Taribavirin offers a safe, effective alternative for chronic hepatitis C

Researchers at Cedars-Sinai Medical Center and 50 other centers found that weight-based dosing of taribavirin reduces rates of anemia while increasing sustained virologic response (SVR) in patients with chronic hepatitis C (HCV). Full details of this study are available in the October issue of Hepatology, a journal published by Wiley-Blackwell on behalf of the American Association for the Study of Liver Diseases (AASLD).

Chronic HCV is typically treated with ribavirin (RBV). When used in combination with peginterferon alfa (peg-IFN), RBV significantly enhances on-treatment virologic response and reduces relapse. However, RBV, particularly the combination of interferon and RBV, is associated with hemolytic anemia, a significant toxicity resulting from the accumulation of RBV in red blood cells. Taribavirin (TBV), formerly known as viramidine, is a nucleoside analog and oral pro-drug of RBV that is less able to enter red blood cells, and should therefore be associated with significantly less anemia.

This theory was demonstrated in two previous phase 3 trials. While statistically less anemia was observed in patients treated with TBV compared to RBV, the primary efficacy endpoint of these studies, a non-inferior SVR between the TBV and RBV, was not achieved. Detailed subgroup analyses of the data suggest fixed dosing as opposed to weight-based dosing, and the selection of an inadequate dose, are to blame. The present multi-center study explored several higher weight-based doses of TBV to determine a dosage regimen that was able to deliver comparable responses to RBV with fewer incidences of anemia.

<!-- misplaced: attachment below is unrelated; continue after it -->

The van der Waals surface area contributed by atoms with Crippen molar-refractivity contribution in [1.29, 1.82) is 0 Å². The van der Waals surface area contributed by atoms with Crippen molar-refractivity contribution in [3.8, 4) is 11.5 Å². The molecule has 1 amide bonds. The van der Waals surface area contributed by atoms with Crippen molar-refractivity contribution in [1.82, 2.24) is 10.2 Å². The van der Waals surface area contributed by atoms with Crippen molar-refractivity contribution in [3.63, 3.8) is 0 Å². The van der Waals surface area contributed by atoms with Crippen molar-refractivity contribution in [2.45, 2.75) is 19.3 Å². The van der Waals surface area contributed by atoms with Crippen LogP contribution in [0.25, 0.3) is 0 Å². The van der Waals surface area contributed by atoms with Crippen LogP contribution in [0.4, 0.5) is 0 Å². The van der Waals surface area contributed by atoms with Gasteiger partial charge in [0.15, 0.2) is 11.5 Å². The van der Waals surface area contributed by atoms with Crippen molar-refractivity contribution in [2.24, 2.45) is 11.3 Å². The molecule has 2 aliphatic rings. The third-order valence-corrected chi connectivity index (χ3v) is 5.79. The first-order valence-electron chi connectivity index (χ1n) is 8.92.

A phase 2b randomized, open-label, active-controlled, parallel-group study was conducted in 278 treatment-naïve, genotype 1 patients stratified by body weight and baseline viral load at 51 centers in the United States between March 2007 and October 2008. Patients were randomized 1:1:1:1 to receive TBV (20, 25, or 30 mg/kg/day) or RBV (800 -1400 mg/day) with pegylated interferon alfa-2b for 48 weeks.

The primary efficacy endpoint was early virologic response (EVR) defined as the proportion of patients with at least a 2-log decrease from baseline in serum HCV RNA levels at treatment week 12. Additional efficacy endpoints included SVR, undetectable HCV RNA at treatment weeks 4, 24 and 48, and viral relapse for those who were responders at the end of treatment. A total of 86 (41%) of TBV patients and 25 (36%) of the RBV group completed treatment and follow up. The most commonly cited reasons for premature withdrawal were lack of response (29%) and adverse events (20%).

The present study demonstrated that weight-based dosing of TBV achieved comparable efficacy to RBV as demonstrated by SVR. This was observed in all three TBV weight-based dose treatment groups, which met the study’s primary end-point. Patients treated with TBV had less than half the anemia compared to RBV treated patients. These results suggest weight-based dosing of TBV can significantly improve the tolerability of HCV treatment while maintaining efficacy. Specifically, the 25 mg/kg dose offered the optimal balance of efficacy and safety in this patient population.